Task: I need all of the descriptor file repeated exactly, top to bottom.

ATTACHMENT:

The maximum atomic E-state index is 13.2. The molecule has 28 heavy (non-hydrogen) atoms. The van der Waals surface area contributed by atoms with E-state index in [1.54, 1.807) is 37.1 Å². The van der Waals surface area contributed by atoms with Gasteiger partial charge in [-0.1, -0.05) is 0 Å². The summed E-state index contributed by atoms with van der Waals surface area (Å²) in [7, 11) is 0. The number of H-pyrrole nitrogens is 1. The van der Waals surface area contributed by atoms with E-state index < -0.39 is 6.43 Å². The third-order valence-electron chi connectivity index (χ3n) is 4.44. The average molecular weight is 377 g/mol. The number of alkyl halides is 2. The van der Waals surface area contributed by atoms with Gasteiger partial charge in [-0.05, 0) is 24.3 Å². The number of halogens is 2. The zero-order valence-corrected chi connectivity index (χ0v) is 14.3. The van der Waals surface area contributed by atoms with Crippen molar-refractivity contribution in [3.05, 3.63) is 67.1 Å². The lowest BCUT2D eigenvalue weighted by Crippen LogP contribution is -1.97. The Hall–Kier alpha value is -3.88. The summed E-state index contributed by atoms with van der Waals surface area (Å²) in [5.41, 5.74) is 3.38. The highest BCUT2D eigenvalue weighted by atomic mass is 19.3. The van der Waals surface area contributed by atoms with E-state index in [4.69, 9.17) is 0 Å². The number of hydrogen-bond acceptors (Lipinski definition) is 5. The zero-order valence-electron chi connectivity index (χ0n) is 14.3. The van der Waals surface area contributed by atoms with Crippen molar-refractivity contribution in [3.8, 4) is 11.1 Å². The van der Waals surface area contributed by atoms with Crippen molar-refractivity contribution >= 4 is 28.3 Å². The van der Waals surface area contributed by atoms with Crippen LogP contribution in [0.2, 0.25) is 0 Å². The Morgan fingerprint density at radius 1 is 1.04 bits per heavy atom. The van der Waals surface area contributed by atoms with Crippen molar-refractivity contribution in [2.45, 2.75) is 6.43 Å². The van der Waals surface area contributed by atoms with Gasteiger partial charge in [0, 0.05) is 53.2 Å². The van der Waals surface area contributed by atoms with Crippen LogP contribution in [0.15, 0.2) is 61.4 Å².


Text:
The maximum atomic E-state index is 13.2. The molecule has 28 heavy (non-hydrogen) atoms. The van der Waals surface area contributed by atoms with E-state index in [1.54, 1.807) is 37.1 Å². The van der Waals surface area contributed by atoms with Gasteiger partial charge in [-0.1, -0.05) is 0 Å². The summed E-state index contributed by atoms with van der Waals surface area (Å²) in [7, 11) is 0. The number of H-pyrrole nitrogens is 1. The van der Waals surface area contributed by atoms with E-state index < -0.39 is 6.43 Å². The third-order valence-electron chi connectivity index (χ3n) is 4.44. The average molecular weight is 377 g/mol. The number of alkyl halides is 2. The van der Waals surface area contributed by atoms with Gasteiger partial charge in [-0.05, 0) is 24.3 Å². The number of halogens is 2. The zero-order valence-corrected chi connectivity index (χ0v) is 14.3. The van der Waals surface area contributed by atoms with Crippen molar-refractivity contribution in [3.05, 3.63) is 67.1 Å². The lowest BCUT2D eigenvalue weighted by Crippen LogP contribution is -1.97. The Hall–Kier alpha value is -3.88. The summed E-state index contributed by atoms with van der Waals surface area (Å²) in [5.41, 5.74) is 3.38. The highest BCUT2D eigenvalue weighted by atomic mass is 19.3. The van der Waals surface area contributed by atoms with E-state index in [4.69, 9.17) is 0 Å². The number of hydrogen-bond acceptors (Lipinski definition) is 5. The zero-order valence-electron chi connectivity index (χ0n) is 14.3. The van der Waals surface area contributed by atoms with Crippen molar-refractivity contribution in [3.8, 4) is 11.1 Å². The van der Waals surface area contributed by atoms with Crippen molar-refractivity contribution >= 4 is 28.3 Å². The van der Waals surface area contributed by atoms with Crippen LogP contribution in [0.2, 0.25) is 0 Å². The Morgan fingerprint density at radius 1 is 1.04 bits per heavy atom. The van der Waals surface area contributed by atoms with Crippen molar-refractivity contribution in [2.45, 2.75) is 6.43 Å². The van der Waals surface area contributed by atoms with Gasteiger partial charge in [0, 0.05) is 53.2 Å². The van der Waals surface area contributed by atoms with Crippen LogP contribution in [0.15, 0.2) is 61.4 Å².